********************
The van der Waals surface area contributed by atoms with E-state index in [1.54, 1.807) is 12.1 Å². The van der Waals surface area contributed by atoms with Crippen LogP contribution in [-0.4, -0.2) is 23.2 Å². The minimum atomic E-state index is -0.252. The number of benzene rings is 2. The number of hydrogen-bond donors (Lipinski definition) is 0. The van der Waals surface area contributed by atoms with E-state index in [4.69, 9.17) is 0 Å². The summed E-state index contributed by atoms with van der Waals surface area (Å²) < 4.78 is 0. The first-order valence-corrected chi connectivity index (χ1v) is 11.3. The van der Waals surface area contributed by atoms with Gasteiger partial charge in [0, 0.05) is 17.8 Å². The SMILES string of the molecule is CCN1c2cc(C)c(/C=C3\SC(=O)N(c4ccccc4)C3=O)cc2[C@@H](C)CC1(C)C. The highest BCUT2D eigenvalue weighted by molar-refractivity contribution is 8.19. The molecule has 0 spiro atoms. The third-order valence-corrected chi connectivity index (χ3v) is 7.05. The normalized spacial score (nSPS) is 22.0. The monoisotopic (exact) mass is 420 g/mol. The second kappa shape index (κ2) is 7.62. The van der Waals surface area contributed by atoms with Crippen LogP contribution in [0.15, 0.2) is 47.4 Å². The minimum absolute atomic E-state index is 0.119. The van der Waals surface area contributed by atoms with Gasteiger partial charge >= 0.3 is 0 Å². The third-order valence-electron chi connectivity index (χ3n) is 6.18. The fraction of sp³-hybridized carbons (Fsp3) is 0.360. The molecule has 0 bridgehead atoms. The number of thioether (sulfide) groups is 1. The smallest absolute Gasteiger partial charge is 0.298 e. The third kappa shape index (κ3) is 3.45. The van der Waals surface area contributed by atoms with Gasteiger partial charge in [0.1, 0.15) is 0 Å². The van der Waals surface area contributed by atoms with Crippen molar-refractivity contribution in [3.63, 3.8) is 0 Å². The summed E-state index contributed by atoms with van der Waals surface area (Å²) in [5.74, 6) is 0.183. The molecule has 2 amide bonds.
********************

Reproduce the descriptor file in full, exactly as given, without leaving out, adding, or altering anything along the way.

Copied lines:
The van der Waals surface area contributed by atoms with E-state index in [1.54, 1.807) is 12.1 Å². The van der Waals surface area contributed by atoms with Crippen LogP contribution in [-0.4, -0.2) is 23.2 Å². The minimum atomic E-state index is -0.252. The number of benzene rings is 2. The number of hydrogen-bond donors (Lipinski definition) is 0. The van der Waals surface area contributed by atoms with E-state index in [4.69, 9.17) is 0 Å². The summed E-state index contributed by atoms with van der Waals surface area (Å²) < 4.78 is 0. The first-order valence-corrected chi connectivity index (χ1v) is 11.3. The van der Waals surface area contributed by atoms with Gasteiger partial charge in [0, 0.05) is 17.8 Å². The SMILES string of the molecule is CCN1c2cc(C)c(/C=C3\SC(=O)N(c4ccccc4)C3=O)cc2[C@@H](C)CC1(C)C. The highest BCUT2D eigenvalue weighted by molar-refractivity contribution is 8.19. The molecule has 0 spiro atoms. The third-order valence-corrected chi connectivity index (χ3v) is 7.05. The normalized spacial score (nSPS) is 22.0. The monoisotopic (exact) mass is 420 g/mol. The second kappa shape index (κ2) is 7.62. The van der Waals surface area contributed by atoms with Crippen LogP contribution in [0.15, 0.2) is 47.4 Å². The minimum absolute atomic E-state index is 0.119. The van der Waals surface area contributed by atoms with Gasteiger partial charge >= 0.3 is 0 Å². The third-order valence-electron chi connectivity index (χ3n) is 6.18. The fraction of sp³-hybridized carbons (Fsp3) is 0.360. The molecule has 0 bridgehead atoms. The number of thioether (sulfide) groups is 1. The smallest absolute Gasteiger partial charge is 0.298 e. The third kappa shape index (κ3) is 3.45. The van der Waals surface area contributed by atoms with Gasteiger partial charge in [0.1, 0.15) is 0 Å². The van der Waals surface area contributed by atoms with Crippen molar-refractivity contribution in [3.63, 3.8) is 0 Å². The summed E-state index contributed by atoms with van der Waals surface area (Å²) in [5.74, 6) is 0.183. The molecule has 2 amide bonds.